Getting picky indoor cats to eat healthy foods


As cat owners, you want the best for feline friends. You know that a nutritious diet is essential for our cats’ health and well-being. However, even the most well-intentioned cat parents among us sometimes struggle to get our picky eaters to eat healthy cat food.

Selecting the ideal cat food for indoor pets starts with understanding some key differences between cats with outdoor access and those without. Indoor cats typically exhibit lower activity levels compared to their outdoor counterparts. They also face some unique health concerns, like higher obesity rates and increased dental problems from lack of chewing opportunities.

High-quality, balanced commercial diets made specifically for indoor cats take lifestyle and health differences into account.

  • Slightly fewer calories or smaller recommended feeding portions to prevent weight gain
  • Increased taurine levels to support heart health
  • Fiber, joint supplements, or ingredients to aid digestion and mobility
  • Vitamin and mineral fortification
  • Dental health promoters to fight plaque and tartar

In addition to an indoor formula, you’ll want to select food tailored to your cat’s life stage:

  • Kitten food has extra calories and key nutrients to fuel growth and development
  • Adult cat formulas provide balanced nutrition for everyday health maintenance
  • Senior or mature formulas are lower calorie with boosted vitamin and antioxidant levels to meet the needs of aging cats

Of course, any special dietary needs or health issues your cat faces should also guide your selection. Choose food that fits the unique nutritional and digestive requirements of cats with food allergies, urinary conditions, diabetes, thyroid dysfunction, or other concerns.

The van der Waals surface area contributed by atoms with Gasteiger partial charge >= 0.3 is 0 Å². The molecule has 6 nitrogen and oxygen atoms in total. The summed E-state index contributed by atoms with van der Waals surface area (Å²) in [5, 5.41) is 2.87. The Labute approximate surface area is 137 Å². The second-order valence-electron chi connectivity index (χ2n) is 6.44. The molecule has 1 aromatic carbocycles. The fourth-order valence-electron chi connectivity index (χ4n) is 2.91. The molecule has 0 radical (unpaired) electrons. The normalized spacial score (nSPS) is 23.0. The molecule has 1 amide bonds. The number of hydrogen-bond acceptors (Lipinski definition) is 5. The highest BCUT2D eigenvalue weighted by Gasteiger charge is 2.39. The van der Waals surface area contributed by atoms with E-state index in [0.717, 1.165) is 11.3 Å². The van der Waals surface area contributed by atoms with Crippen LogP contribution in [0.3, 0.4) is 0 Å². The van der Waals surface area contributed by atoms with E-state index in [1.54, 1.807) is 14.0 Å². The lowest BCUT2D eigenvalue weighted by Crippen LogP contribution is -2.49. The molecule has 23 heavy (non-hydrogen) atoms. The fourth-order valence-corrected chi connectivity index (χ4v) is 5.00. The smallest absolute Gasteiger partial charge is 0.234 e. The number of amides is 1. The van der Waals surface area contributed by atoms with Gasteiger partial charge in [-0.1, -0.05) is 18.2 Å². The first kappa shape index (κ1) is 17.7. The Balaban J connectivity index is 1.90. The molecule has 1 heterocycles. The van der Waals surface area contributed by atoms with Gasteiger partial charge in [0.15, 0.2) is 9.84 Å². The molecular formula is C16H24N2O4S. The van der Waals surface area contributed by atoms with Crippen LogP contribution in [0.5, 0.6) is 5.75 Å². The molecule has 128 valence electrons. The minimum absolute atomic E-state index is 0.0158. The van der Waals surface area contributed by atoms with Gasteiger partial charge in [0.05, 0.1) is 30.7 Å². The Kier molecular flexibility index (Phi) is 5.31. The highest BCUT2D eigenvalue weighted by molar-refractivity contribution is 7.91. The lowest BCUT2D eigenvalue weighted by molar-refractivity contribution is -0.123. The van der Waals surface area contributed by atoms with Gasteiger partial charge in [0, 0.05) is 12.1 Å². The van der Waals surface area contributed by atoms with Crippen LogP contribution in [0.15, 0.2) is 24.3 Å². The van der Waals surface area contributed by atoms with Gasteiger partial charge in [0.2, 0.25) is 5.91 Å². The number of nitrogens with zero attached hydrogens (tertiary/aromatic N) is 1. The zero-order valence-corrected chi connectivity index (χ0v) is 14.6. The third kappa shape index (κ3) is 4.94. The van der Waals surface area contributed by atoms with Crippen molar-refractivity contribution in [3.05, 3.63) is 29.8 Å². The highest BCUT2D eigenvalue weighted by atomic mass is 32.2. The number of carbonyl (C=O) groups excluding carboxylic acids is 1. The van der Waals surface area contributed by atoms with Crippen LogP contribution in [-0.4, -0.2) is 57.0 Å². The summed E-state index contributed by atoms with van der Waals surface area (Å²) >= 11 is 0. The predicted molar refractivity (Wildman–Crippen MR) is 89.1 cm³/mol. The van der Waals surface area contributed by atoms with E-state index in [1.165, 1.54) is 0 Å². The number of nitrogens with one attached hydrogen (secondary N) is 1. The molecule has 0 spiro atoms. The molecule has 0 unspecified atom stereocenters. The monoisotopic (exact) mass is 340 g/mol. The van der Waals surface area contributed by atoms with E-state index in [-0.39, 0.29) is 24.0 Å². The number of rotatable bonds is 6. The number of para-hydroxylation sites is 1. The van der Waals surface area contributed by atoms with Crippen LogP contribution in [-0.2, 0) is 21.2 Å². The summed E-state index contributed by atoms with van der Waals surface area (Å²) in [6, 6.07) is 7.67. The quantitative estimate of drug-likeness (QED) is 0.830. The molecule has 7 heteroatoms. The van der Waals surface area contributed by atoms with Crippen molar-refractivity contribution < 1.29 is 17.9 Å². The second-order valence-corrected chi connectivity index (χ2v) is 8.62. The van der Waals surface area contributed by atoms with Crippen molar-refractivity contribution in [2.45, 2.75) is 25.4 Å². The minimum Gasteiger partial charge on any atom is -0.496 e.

Appealing to a picky indoor cat’s preferences 

Even with the best quality food perfectly suited to your indoor cat, you might still encounter a finicky eater.

Pay attention to preferences

If your cat sometimes eats their food eagerly and other times turns up their nose, pay attention to when they seem most excited about mealtimes. Make notes about their favorite food type, texture, shape, flavor, or even location. You find ways to work with their preferences. For instance, if your cat has an easier time with smaller bites, incorporate some kitten kibble into their adult cat food.

Consider moist foods

best cat food for indoor cats prefers wet, canned, or moist foods over dry kibble. The aroma, taste, and texture seem more appealing. Introduce some moisture into your cat’s diet with canned foods, broth toppers, or by adding warm water to kibble.

Offer assorted flavors and textures 

Both taste and texture preferences shift, so rotate multiple flavors of your cat’s diet. Include some grain-free or limited ingredient blends alongside fish, fowl, and meat varieties. Mix up crunchy bits with smooth pates. Food puzzles and balls that make cats work for their food also boost appetite.

Use mealtime encouragement

If your indoor cat walks away from their food bowl untouched, resist the urge to coax or chase after them. It turns mealtime into a game and rewards picky behavior. Instead, dole out measured portions of food at set meal times then promptly remove the bowl once your cat loses interest. Their healthy appetite should return at the next scheduled feeding.